The cover article for the Sports Sunday section of this weekend’s New York Times features excerpts from ‘Cycle of Lies’ Juliet Macur’s new book on Lance Armstrong. Reading this story reminds me of several conversations I had with a professional riding coach when I lived in New Mexico in 1997. It was obvious then that the culture of professional cycling was so corrupt that Lance had to be cheating. I used to share that belief with others well before it became obvious to the world. The challenge for all of us who try to live with high integrity is what to do when everyone around you is cheating? For a competitive cyclist to succeed then you simply had to cheat. If you didn’t, someone else would and that would put you at a significant disadvantage not just in terms of winning but around fame, fortune, and your ability to make a living at the sport you loved.
It seems that until we live in a world that is more evolved, we need regulatory bodies to make sure some athletes, businesspeople or citizens don’t have an unfair advantage over others. Of course, the cheaters often evolve faster than the overseers and the race to find better and more sophisticated ways to cheat such as undetectable drugs, computer viruses, fake currencies, and other scams continues. The good news is that the world seems to becoming more and more transparent, a positive byproduct of new technology. The challenge in our fast changing paced modern culture is to live authentically which sometimes means passing on questionable opportunities that others will agree too. Given Lance’s competitiveness, ruthless desire to win, and fundamental insecurity, his choices was obvious. What’s yours?
Sheila Talton, C.E.O. of Grey Matter Analytics, a consulting firm, an anti-Vietnam war activist in her youth failed out of college because she focused to much on organizing and protesting. Working as a secretary at a fork lift company a white male salesmen noticed her initiative and then got behind her and pushed her to go back to college offering to help her with her coursework. I shared this part of her interview because I just got off the phone with a minor league baseball player that I’ve been coaching for seven months. He is heading into spring training this year with a clear head, zero drama, and much greater focus! He thanked me for all my assistance and told me that he is now behind his girlfriend much like I got behind him. She too is thriving!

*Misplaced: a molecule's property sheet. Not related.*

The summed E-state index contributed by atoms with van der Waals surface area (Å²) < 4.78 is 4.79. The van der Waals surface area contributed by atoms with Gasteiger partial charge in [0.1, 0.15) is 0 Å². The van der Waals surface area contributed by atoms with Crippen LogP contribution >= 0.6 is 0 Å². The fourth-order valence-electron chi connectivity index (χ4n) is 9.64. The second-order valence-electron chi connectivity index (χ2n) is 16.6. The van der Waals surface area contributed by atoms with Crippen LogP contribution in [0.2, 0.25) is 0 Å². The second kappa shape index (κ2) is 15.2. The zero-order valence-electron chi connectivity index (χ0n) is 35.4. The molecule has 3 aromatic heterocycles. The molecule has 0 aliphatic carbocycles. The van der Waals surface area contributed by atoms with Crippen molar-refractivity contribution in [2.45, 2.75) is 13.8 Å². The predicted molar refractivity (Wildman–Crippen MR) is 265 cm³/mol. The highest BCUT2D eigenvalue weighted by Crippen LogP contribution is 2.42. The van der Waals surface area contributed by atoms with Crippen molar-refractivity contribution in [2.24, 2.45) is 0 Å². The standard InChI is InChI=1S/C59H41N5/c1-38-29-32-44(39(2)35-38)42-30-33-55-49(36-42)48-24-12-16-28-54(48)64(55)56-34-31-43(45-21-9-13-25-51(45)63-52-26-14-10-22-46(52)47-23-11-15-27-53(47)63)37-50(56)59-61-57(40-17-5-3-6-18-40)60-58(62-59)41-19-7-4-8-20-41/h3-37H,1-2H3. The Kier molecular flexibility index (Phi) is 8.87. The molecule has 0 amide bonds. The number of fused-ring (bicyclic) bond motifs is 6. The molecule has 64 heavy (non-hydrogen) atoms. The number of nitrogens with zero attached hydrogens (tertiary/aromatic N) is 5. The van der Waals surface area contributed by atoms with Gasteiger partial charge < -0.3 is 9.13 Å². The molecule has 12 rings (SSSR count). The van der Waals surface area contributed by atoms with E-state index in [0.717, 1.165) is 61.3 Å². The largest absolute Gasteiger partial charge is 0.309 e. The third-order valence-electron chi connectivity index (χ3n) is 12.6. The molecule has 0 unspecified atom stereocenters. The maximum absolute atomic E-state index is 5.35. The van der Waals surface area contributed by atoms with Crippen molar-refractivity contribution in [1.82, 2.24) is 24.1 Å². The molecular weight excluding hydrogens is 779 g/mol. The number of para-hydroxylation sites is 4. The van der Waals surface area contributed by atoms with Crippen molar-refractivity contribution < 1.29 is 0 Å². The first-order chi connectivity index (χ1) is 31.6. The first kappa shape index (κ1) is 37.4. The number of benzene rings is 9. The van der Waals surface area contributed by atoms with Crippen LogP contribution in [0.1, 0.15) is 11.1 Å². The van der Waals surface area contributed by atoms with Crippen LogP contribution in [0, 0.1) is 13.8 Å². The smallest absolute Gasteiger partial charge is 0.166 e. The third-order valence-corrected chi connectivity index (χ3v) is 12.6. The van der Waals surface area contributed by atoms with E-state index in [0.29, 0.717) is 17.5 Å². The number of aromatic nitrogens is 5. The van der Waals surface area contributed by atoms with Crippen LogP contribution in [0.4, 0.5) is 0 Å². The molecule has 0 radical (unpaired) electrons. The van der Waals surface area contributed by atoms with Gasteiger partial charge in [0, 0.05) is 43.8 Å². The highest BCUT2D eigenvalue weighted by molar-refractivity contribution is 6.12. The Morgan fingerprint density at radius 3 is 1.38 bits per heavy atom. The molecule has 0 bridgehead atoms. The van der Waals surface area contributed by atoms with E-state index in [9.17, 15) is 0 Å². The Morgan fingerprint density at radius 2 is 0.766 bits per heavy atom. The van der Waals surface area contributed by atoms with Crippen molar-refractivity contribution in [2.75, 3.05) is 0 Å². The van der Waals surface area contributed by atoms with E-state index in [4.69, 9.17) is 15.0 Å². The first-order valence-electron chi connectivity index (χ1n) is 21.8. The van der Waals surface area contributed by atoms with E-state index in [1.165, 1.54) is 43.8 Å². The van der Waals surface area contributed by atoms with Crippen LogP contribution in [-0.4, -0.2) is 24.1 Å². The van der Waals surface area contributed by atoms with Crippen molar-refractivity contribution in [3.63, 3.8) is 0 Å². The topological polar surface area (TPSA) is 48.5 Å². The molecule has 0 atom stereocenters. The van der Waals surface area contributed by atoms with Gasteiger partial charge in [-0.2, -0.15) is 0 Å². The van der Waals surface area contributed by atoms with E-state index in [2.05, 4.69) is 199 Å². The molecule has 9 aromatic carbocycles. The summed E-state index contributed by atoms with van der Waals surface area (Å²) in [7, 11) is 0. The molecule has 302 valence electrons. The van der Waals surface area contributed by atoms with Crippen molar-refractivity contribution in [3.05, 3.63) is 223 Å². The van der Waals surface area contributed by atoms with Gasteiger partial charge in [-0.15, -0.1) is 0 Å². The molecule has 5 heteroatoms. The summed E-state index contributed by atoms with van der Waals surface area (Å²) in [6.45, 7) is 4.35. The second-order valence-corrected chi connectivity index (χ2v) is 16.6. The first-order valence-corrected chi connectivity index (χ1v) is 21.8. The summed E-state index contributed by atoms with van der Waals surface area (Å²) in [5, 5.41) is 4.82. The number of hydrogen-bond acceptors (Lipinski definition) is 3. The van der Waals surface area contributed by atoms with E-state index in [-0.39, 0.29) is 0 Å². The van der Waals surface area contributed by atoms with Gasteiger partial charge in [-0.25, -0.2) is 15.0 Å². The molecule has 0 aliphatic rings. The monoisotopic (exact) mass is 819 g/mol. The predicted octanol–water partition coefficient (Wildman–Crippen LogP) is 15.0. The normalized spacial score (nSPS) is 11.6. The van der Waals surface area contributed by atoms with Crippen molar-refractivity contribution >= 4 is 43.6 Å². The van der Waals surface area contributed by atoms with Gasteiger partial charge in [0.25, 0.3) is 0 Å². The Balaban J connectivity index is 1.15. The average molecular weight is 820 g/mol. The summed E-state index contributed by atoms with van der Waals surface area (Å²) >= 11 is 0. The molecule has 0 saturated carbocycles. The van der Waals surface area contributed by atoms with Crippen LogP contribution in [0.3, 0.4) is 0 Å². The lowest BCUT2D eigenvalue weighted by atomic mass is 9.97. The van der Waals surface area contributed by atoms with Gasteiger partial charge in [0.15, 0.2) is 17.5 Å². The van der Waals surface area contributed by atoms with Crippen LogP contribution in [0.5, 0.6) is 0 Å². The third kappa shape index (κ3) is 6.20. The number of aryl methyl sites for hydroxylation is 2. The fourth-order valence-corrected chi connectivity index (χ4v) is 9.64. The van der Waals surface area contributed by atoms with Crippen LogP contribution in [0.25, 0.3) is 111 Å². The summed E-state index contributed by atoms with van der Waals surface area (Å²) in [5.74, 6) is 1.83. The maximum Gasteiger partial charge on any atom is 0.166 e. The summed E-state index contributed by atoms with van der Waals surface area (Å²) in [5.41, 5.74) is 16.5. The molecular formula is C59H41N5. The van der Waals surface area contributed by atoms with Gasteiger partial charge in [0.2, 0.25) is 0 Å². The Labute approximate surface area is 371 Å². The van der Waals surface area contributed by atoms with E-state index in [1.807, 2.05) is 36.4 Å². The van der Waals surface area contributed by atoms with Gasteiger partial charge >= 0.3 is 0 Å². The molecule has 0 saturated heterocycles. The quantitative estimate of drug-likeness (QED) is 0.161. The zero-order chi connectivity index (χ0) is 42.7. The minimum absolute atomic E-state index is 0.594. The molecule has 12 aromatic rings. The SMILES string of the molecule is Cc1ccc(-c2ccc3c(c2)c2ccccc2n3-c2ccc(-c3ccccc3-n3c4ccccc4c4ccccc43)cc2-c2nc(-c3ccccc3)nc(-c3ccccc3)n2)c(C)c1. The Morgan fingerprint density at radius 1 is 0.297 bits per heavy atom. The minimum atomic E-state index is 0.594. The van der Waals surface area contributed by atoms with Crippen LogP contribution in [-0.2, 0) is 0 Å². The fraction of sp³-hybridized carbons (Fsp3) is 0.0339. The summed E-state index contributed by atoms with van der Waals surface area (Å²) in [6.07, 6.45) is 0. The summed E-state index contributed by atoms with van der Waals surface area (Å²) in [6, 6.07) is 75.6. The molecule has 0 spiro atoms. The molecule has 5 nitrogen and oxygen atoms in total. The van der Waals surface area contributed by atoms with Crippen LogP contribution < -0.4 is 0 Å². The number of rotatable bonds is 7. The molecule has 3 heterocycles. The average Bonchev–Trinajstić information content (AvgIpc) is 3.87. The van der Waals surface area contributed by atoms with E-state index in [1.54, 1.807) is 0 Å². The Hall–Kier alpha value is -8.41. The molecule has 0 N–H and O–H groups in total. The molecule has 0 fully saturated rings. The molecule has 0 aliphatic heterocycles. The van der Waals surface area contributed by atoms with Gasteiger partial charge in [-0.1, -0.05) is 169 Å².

Ms. Talton also shared that she will offer up a member of her team for promotion or another opportunity if it is right because it shows how invested she is in other people’s careers not just her own. Instead of holding on or hoarding good people she prefers the good will generated from letting them go. I love this enlightened approach to business management and leadership. I imagine that she is successful in her personal life too. I often teach people, including athletes and entrepreneurs, to be more fluid and flexible by holding on less and letting go sooner. Often, it is simply the best way to live, create, and be!
This New York Times Sports Sunday article on female sports agents in the N.F.L. is very interesting. To break into a male dominated profession like engineering is challenging but pro football is a whole other realm! I really respect the women who are up for the challenge and actually succeeding. I often talk about passion, commitment, and perseverance as fundamental aspects of success in life and business. In a profession such as this, Kristen Kuliga, Kelli Masters and others must have all that and more! Good stuff!!
Adam Case, the 35-year-old offensive coordinator of the Denver Broncos never played college football and was a mediocre high school tight end by all accounts. Through a combination of hard work, ingenuity, and tenacity he worked his way up the ranks of professional football to become an invaluable part of the Broncos offense!
I love success stories like this because as a life coach, business coach, and sports psychologist I am constantly helping others overcome challenges and accomplish things they never thought possible. As I often say: if you want to achieve anything difficult you must believe that it is possible, take tons of action, and tweak your game along the way. In other words, it is essential to constantly learn and make adjustments along the way. Clearly, Adam Case did all that and more!
Reading about dangerous sports in the Los Angeles Times Sports section while traveling out here on business made me think about a golfer I am coaching who used to be a professional snowboarder. He’s shared several adrenaline addiction stories having had a series of near death experiences in his younger life as his passion for extreme sports and dangerous situations like surfing in near hurricane conditions nearly got him killed.
I too understand the desire to get a rush out of life but I also know that as we get older the best way for us to feel more alive is to learn how to create what I often refer to as the “magic” in life and business – the feeling that we are on the right path, enjoy who we are, what we do, and look forward to each and every day! This takes patience, discipline commitment, and trust – not necessarily easy traits to develop but well with it. So enjoy the extreme stuff while you are young and learn the magic of creating as you age!